Reactions are a Choice
Do you find yourself triggered by your Loved One’s actions? Imagine you have prepared a nice dinner for you and your husband, but he isn’t home at the time he said he would be. You know he is off at the bar drinking again. Your blood pressure rises as you think of all of the times this has happened before. Instead of withholding rewards, as we teach in Module 5, and putting dinner away and going to bed, you chose to lie in wait. By the time he walks through the door drunk and two hours late, you are fuming and you have the same angry shouting match you always have. He shouts back, the fight escalates, and you end up in tears, exhausted and incensed.
One of the benefits of the Allies in Recovery program is that it teaches you the skills you need to diffuse such situations. Allies in Recovery encourages you to pause, step back, and take the bird’s eye view. During that pause, we urge you to remember that how you respond is a choice. You can withhold rewards and remove yourself from the situation, or you can try the same old extreme responses that only make the situation more unbearable: “You are the worst husband in the world. I never should have married you. I would be better off without you.” Sound familiar?
This kind of negative, catastrophic thinking will get you into trouble. In such moments of frustration, you are too quick to assume the worst, to jump to conclusions, and to express these emotions verbally.
The next time your emotions are triggered, remember this simple fact: your Loved One is not all good or all bad, just as life itself is never entirely good or bad. “Good” and “bad” are merely labels. The truth lies somewhere in the middle.
Of course, it is hard to remember our Loved One’s endearing traits when you’re in the midst of an angry argument or they have once again disappointed you. Pausing is hard, but it is essential. Without it, you will find yourself lapsing into the same old, unhealthy communication and thought patterns. Next thing you know, you are consumed by catastrophic thinking and mired in angry, resentful emotions.
The psychoanalyst Carl Jung once asked this profound question: “How can I be substantial if I do not cast a shadow? I must have a dark side also if I am to be whole.” The truth is that we all have a shadow side, but a shadow can only coexist with light. They are two sides of the same coin.
What if in a moment of conflict, you were able to pause and recall some positive trait you appreciate about our Loved One? Maybe it is their sense of humor or their creative talent. How well are you able to separate the illness of addiction from the person you love? Can you find the light of their humanity when their shadow side is staring you in the face? What if you could shift your catastrophic thinking and identify your Loved One as “ill” or “sick” instead of “immoral” or “uncaring”? Could compassion change the destructive dynamic in your relationship? Remember that shifting these negative patterns is an important step in your Loved One’s recovery. Your Loved One is more likely to seek treatment and to come to you for help if they feel supported and accepted. And acceptance means acknowledging the good along with the bad.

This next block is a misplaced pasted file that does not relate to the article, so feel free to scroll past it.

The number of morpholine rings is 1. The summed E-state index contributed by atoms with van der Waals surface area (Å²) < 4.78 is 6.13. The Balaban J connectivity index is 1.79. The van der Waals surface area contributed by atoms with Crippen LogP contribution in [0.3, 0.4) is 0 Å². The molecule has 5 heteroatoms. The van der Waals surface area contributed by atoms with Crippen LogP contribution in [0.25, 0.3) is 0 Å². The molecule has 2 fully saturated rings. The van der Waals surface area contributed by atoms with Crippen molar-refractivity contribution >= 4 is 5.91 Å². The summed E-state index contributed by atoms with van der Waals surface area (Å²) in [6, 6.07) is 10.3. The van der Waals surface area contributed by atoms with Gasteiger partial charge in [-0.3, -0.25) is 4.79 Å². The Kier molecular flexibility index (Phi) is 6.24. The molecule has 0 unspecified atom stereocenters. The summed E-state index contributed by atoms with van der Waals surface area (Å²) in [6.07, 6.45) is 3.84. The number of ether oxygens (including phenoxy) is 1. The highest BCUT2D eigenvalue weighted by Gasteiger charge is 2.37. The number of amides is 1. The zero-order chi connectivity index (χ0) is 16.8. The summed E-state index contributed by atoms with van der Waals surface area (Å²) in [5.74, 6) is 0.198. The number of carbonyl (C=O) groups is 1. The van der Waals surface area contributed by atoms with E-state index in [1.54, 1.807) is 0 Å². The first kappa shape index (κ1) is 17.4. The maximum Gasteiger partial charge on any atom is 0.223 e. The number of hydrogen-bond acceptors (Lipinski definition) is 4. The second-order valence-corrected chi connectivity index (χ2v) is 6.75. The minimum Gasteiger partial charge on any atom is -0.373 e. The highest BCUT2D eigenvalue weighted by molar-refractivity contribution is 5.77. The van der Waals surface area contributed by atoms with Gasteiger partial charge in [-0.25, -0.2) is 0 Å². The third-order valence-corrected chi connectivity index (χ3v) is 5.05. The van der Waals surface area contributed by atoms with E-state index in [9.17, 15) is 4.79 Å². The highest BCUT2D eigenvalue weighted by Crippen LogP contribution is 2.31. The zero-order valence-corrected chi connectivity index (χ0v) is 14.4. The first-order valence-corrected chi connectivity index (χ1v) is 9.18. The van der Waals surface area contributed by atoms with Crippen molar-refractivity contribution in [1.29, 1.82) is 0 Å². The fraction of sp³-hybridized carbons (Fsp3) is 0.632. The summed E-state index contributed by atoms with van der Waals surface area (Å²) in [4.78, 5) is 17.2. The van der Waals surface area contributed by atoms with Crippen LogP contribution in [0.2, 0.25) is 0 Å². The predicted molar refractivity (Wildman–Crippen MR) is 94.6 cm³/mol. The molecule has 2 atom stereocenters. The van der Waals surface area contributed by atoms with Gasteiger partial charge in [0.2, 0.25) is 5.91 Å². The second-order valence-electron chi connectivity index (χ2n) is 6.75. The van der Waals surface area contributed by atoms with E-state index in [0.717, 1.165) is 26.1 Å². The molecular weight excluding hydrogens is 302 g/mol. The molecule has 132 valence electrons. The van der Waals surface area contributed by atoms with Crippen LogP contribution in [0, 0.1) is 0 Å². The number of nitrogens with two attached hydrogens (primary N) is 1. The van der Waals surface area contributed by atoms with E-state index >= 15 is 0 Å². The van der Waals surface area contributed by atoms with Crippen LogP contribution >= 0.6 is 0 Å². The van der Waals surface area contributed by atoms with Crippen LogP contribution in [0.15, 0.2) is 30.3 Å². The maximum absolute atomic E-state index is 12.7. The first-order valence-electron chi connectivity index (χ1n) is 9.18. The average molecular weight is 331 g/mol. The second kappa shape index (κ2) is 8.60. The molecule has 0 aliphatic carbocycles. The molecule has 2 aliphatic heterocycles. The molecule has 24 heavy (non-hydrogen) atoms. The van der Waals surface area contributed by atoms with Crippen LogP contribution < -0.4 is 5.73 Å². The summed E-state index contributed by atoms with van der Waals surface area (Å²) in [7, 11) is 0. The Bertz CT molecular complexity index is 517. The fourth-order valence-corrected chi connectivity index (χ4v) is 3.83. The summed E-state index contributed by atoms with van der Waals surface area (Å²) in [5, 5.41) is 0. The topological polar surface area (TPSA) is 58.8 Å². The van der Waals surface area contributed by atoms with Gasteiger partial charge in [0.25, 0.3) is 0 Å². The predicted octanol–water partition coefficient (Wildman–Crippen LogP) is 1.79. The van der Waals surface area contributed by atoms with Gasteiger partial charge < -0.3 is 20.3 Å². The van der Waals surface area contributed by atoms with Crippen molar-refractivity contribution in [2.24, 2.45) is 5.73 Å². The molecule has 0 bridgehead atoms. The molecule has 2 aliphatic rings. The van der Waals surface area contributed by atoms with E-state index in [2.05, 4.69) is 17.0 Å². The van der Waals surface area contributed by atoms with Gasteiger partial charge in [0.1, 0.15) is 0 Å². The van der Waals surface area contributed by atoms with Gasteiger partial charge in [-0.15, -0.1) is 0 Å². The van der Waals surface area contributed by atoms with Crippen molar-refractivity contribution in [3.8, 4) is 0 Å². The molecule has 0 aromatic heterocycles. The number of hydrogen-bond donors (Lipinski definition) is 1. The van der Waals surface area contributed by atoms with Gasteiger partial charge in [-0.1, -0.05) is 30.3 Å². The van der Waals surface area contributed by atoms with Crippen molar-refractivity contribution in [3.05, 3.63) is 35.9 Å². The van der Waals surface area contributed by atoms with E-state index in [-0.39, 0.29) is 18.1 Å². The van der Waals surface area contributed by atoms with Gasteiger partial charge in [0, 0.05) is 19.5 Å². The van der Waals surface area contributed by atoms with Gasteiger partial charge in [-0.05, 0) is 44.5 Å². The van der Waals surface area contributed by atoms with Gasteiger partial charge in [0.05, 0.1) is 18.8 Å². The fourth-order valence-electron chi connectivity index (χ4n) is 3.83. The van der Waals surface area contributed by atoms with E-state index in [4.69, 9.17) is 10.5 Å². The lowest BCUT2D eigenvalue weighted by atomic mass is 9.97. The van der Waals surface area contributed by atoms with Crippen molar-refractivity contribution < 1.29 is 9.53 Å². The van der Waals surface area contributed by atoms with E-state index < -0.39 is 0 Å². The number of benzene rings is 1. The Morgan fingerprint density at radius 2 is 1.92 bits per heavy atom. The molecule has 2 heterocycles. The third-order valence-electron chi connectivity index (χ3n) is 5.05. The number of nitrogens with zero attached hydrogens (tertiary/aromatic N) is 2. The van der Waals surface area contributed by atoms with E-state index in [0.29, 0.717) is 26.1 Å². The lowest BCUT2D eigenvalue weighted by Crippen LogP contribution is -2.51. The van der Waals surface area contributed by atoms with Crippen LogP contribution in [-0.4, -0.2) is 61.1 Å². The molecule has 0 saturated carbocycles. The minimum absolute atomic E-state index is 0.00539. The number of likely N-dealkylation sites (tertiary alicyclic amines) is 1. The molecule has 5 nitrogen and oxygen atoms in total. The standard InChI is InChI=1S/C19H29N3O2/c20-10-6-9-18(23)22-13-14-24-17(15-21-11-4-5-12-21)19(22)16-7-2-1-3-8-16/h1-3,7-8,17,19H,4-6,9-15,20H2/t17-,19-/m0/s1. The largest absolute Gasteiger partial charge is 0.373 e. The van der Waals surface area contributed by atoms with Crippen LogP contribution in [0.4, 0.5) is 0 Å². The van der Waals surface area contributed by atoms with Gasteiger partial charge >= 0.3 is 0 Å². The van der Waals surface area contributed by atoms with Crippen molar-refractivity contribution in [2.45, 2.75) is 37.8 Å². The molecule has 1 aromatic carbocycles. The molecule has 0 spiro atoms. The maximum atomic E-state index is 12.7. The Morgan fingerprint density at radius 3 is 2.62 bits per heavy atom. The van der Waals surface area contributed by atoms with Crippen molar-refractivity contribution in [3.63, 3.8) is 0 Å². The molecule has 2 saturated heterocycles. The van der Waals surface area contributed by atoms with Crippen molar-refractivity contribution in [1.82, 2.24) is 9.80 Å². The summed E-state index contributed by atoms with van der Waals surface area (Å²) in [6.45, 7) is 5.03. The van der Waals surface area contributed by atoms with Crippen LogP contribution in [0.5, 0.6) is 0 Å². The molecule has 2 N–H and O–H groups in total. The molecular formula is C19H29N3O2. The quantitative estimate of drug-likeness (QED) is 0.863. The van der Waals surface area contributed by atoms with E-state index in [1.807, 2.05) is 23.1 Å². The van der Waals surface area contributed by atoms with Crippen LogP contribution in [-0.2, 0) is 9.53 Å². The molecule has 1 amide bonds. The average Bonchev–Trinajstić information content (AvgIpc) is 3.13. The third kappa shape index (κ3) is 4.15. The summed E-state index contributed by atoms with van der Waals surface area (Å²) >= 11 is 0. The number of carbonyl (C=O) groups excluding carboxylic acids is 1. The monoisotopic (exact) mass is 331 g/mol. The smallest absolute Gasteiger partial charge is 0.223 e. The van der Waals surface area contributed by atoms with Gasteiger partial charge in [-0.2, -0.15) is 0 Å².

Before watching the below video, take a moment to check in with yourself. How have you and your Loved One been communicating? Have you missed opportunities to put the Allies in Recovery program into practice? Have you found yourself feeling angry or resentful in recent weeks? Examine this emotion more closely. Are you tired? Are you taking adequate care of yourself? (If not, reread our series of Sanctuary posts on self-care which starts here).
Perhaps your dissatisfaction springs from the habit of constantly comparing your life to the lives of others, or to the ideal life you imagined for yourself and your Loved One. What would happen if you were able to embrace what is instead of wishing things were different? (For more insight on this topic, reread our Sanctuary post on accepting imperfection here).
Or maybe you are allowing your thoughts to be flooded with negativity. Think about some of the positive things that have happened to you in recent days and record these in your journal. Also record some of the good characteristics of your Loved One. What do you love most about him or her? Make a list in your journal. The next time you feel you are gearing up for a big argument, re-read this list. Visualize a different outcome the next time your Loved One triggers your emotions.
Gratitude can be a life line when we are feeling angry, sad, or anxious. Gratefulness reminds us that light and dark always coexist. As the Japanese writer Jun'ichirō Tanizaki wisely said, “Find beauty not only in the thing itself but in the pattern of the shadows, the light and dark which that thing provides.”
The following video was shot in the small village of Carizozo, New Mexico. Pause. Breathe. Listen. Reconnect with yourself as you listen to the birds and watch the shadows of the trees at sunset.